Bank bosses and head regulators will be questioned about policy matters at the financial services royal commission's final hearing.
Royal commissioner Kenneth Hayne QC is expected to "apply a blowtorch" to bank bosses over the widespread and greed-driven misconduct in the financial services industry.
The CEOs of the big four banks and AMP are among those appearing at the commission's final public hearing, along with the heads of regulators criticised by Mr Hayne for letting much of the misconduct go unpunished.
They will have to be armed with more than apologies when they appear, beginning on Monday with Commonwealth Bank of Australia CEO Matt Comyn and chairwoman Catherine Livingstone.
Consumer advocacy group Choice CEO Alan Kirkland said Mr Hayne's interim report raised questions about how the misconduct happened that had yet to be fully answered.
"I don't think of any of them have got adequate answers so far," Mr Kirkland told AAP.
"I think that's where he'll be really applying a blowtorch to people like Matt Comyn and Catherine Livingstone from the CBA."
Mr Kirkland said Australia's largest bank blamed pockets of poor culture for the misconduct in a submission at the start of the inquiry, but it was clear there were systemic problems across the industry.
He expects the CEOs to be grilled about how such big systemic problems happened on their watch and what they are doing to stop it happening again.
"The sheer dollars involved that they've already had to refund or set aside for refunds - these are not small mistakes, they're massive systemic errors."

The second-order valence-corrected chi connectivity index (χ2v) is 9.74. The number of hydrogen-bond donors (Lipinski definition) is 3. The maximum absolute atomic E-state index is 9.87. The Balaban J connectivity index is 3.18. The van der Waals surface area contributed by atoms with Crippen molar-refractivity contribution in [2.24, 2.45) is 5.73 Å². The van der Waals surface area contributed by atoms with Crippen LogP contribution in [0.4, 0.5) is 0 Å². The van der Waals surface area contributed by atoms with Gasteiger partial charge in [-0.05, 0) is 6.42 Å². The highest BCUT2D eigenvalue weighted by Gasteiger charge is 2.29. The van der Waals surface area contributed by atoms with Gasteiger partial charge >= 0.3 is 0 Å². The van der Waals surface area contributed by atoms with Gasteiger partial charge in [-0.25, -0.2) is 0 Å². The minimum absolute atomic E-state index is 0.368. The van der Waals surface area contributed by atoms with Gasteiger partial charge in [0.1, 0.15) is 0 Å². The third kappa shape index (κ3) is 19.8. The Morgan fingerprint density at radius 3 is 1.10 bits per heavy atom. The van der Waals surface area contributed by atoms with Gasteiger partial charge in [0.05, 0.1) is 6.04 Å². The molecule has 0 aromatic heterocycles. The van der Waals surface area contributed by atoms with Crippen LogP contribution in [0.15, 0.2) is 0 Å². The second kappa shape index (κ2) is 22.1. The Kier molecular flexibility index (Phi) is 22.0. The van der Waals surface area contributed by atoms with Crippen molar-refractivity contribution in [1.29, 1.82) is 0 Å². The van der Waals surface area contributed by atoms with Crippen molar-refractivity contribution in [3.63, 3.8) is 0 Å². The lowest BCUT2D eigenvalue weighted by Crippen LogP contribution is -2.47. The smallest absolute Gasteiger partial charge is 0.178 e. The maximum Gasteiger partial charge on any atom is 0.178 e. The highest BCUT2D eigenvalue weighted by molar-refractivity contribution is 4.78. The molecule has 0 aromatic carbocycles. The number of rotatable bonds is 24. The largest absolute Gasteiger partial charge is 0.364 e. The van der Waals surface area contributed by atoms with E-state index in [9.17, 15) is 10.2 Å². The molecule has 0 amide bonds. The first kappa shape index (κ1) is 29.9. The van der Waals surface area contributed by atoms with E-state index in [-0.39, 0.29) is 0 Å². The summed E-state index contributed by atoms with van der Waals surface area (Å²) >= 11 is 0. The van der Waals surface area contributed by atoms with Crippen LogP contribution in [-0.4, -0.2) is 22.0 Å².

The final public hearing will look at the causes of the misconduct, which the interim report blamed on greed and the pursuit of short-term profit at the expense of basic standards of honesty, and possible responses including regulatory reform.
"I would expect the royal commission will be asking tough questions around what are they going to do to fix their remuneration structures so they're not creating incentives for consumers to be ripped off," Mr Kirkland said.
Australian Banking Association CEO Anna Bligh said the industry has already committed to tackling several key areas, recognising some issues demand immediate action.
It included overhauling staff pay and the treatment of deceased estates, ending fees for no service, reforming commissions for mortgage brokers and supporting legislation to end grandfathered payments to financial advisers.
"Tackling these issues are an important start, however the industry acknowledges that there is more to be done and looks forward to the final report of the royal commission," Ms Bligh said.
Financial Rights Legal Centre principal solicitor Alexandra Kelly expects the bank bosses will be questioned extensively about the culture of putting profits before people.
"I'm hoping that they really get into some of the root and branch difficulties around culture and what is the influence of shareholders and profits before people in the decision making of the CEOs and chairs," she said.
Ms Kelly said there was a risk consumers would view apologies from the CEOs as admissions about something that happened to them personally, which could lead to disappointment.
"I think there's an expectation for consumers for redress," she added.
"Just an apology or a promise to do better might not really satiate some consumers."